Archive for Harold Lloyd

The Sunday Intertitle: Backstreet Osteopath

Posted in FILM with tags , , , , , , , on September 5, 2021 by dcairns

I thought it was worth peeking in on Harold Lloyd to see what he was up to just as Chaplin was gearing up to make THE KID. Well, he’d discovered the skyscraper: NEVER WEAKEN begins with Harold and Mildred Davis getting engaged by fishing rod, each leaning from the window of a separate high-rise office. It makes for a formally inventive start: wide shots of city, close-up of ring dangling and hand reaching, then the two-shot that explains how this all relates.

When Harold’s boss catches him in his remote flirtation, there’s a rare effects shot — well, actually, just a painted backdrop showing the girders of the building under construction next door. Lloyd would duly become known for avoiding any apparent fakery, and we’ll shortly see some more convincing scenery captured in the by-now well-known technique of building a set on the roof of a building, to provide an authentic up-high backdrop.

Harold discovering his boss’s presence when his foot, swaying in the air as he lies on his stomach, is almost exactly like Jackie Coogan discovering the kop behind him when he draws his hand back to throw a rock.

The Universal Language of Schtick.

Were French windows really a thing in office blocks? These characters are already showing a daringness regarding vertiginous heights that I would falter at.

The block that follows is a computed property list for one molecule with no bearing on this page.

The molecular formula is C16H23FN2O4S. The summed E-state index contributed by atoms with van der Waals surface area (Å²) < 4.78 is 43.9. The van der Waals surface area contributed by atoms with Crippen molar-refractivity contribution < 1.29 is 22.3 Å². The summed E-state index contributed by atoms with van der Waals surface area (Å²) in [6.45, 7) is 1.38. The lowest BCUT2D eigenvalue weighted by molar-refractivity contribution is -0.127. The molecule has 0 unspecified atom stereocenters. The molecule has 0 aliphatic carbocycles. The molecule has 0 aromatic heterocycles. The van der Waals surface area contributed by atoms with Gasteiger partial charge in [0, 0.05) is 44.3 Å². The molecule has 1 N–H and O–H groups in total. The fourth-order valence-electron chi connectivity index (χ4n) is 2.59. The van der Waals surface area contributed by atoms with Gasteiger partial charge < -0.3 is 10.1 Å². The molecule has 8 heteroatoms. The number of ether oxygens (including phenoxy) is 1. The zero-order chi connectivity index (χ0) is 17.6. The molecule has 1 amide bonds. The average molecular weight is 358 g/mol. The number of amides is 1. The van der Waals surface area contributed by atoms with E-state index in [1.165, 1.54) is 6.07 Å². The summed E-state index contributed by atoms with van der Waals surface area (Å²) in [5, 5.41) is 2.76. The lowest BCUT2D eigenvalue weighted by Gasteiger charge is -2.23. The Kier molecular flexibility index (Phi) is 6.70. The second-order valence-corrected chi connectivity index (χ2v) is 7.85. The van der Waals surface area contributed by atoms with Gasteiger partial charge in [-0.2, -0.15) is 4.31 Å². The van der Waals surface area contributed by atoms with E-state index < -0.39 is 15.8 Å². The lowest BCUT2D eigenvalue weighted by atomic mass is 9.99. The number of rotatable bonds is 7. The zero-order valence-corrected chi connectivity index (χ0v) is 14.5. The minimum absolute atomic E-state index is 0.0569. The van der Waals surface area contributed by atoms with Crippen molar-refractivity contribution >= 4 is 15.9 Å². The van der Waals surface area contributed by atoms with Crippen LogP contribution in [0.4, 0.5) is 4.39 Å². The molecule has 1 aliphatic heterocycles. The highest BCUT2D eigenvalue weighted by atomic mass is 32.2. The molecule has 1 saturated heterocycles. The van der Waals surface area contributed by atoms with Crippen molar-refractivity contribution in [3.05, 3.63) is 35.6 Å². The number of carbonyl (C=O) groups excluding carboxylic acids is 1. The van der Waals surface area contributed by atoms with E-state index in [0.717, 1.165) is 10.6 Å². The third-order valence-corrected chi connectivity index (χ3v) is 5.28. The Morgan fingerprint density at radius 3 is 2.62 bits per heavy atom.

Mildred’s boss is a Chaplin actor, Scotland’s own William Gillespie!

Harold has very much discovered his young-man-on-the-go mode. Here, it’s surprisingly crooked: going out with a tumbler to stage fake accidents to drum up trade for Mildred’s osteopath boss. It’s essentially a snake-oil sales pitch. and, when you think about it, Harold’s Young American archetype is somewhere in line with the P.T. Barnum/Thomas Edison arch-capitalist.

The trick is amusing, but when it does wrong it’s even funnier, in a grotesque sort of way: a mistaken-identity gag causes Harold to try his phony bone doctor act on a genuinely unconscious man. Unable to rouse the concussed pedestrian, he does the next best thing, faking up a recovery by puppeteering the comatose yet oddly rigid victim.

Can’t establish who that jug-eared unconcho actor is, but he’s awfully good.